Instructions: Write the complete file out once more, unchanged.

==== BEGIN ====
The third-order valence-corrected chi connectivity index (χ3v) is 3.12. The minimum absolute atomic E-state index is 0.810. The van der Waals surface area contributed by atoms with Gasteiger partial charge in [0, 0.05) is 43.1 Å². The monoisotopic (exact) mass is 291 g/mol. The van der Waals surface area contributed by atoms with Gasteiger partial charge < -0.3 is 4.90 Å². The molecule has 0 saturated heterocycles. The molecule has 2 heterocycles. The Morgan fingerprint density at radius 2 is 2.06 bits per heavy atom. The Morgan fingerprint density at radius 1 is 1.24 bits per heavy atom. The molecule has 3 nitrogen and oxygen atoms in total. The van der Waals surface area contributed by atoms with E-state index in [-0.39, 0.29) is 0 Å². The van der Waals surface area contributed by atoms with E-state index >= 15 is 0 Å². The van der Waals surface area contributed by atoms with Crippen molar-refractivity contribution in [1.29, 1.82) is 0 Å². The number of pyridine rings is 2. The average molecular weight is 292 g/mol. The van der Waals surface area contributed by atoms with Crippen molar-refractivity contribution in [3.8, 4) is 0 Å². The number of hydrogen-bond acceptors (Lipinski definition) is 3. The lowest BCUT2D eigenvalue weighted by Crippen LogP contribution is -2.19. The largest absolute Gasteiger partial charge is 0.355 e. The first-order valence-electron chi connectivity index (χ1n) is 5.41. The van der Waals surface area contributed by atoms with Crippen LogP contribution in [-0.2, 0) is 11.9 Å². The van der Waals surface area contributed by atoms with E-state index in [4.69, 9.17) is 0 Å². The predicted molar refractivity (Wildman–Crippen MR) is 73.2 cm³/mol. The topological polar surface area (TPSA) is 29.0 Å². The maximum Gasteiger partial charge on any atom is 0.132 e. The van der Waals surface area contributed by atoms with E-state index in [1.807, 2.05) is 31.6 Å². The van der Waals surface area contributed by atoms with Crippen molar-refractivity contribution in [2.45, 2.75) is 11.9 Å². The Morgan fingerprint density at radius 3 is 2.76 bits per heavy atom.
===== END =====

The third-order valence-corrected chi connectivity index (χ3v) is 3.12. The minimum absolute atomic E-state index is 0.810. The van der Waals surface area contributed by atoms with Gasteiger partial charge in [0, 0.05) is 43.1 Å². The monoisotopic (exact) mass is 291 g/mol. The van der Waals surface area contributed by atoms with Gasteiger partial charge < -0.3 is 4.90 Å². The molecule has 0 saturated heterocycles. The molecule has 2 heterocycles. The Morgan fingerprint density at radius 2 is 2.06 bits per heavy atom. The Morgan fingerprint density at radius 1 is 1.24 bits per heavy atom. The molecule has 3 nitrogen and oxygen atoms in total. The van der Waals surface area contributed by atoms with E-state index in [-0.39, 0.29) is 0 Å². The van der Waals surface area contributed by atoms with E-state index >= 15 is 0 Å². The van der Waals surface area contributed by atoms with Crippen molar-refractivity contribution in [1.29, 1.82) is 0 Å². The number of pyridine rings is 2. The average molecular weight is 292 g/mol. The van der Waals surface area contributed by atoms with Crippen molar-refractivity contribution in [3.8, 4) is 0 Å². The number of hydrogen-bond acceptors (Lipinski definition) is 3. The lowest BCUT2D eigenvalue weighted by Crippen LogP contribution is -2.19. The largest absolute Gasteiger partial charge is 0.355 e. The first-order valence-electron chi connectivity index (χ1n) is 5.41. The van der Waals surface area contributed by atoms with Crippen LogP contribution in [-0.2, 0) is 11.9 Å². The van der Waals surface area contributed by atoms with E-state index in [4.69, 9.17) is 0 Å². The predicted molar refractivity (Wildman–Crippen MR) is 73.2 cm³/mol. The topological polar surface area (TPSA) is 29.0 Å². The maximum Gasteiger partial charge on any atom is 0.132 e. The van der Waals surface area contributed by atoms with E-state index in [1.807, 2.05) is 31.6 Å². The van der Waals surface area contributed by atoms with Crippen molar-refractivity contribution in [2.45, 2.75) is 11.9 Å². The Morgan fingerprint density at radius 3 is 2.76 bits per heavy atom.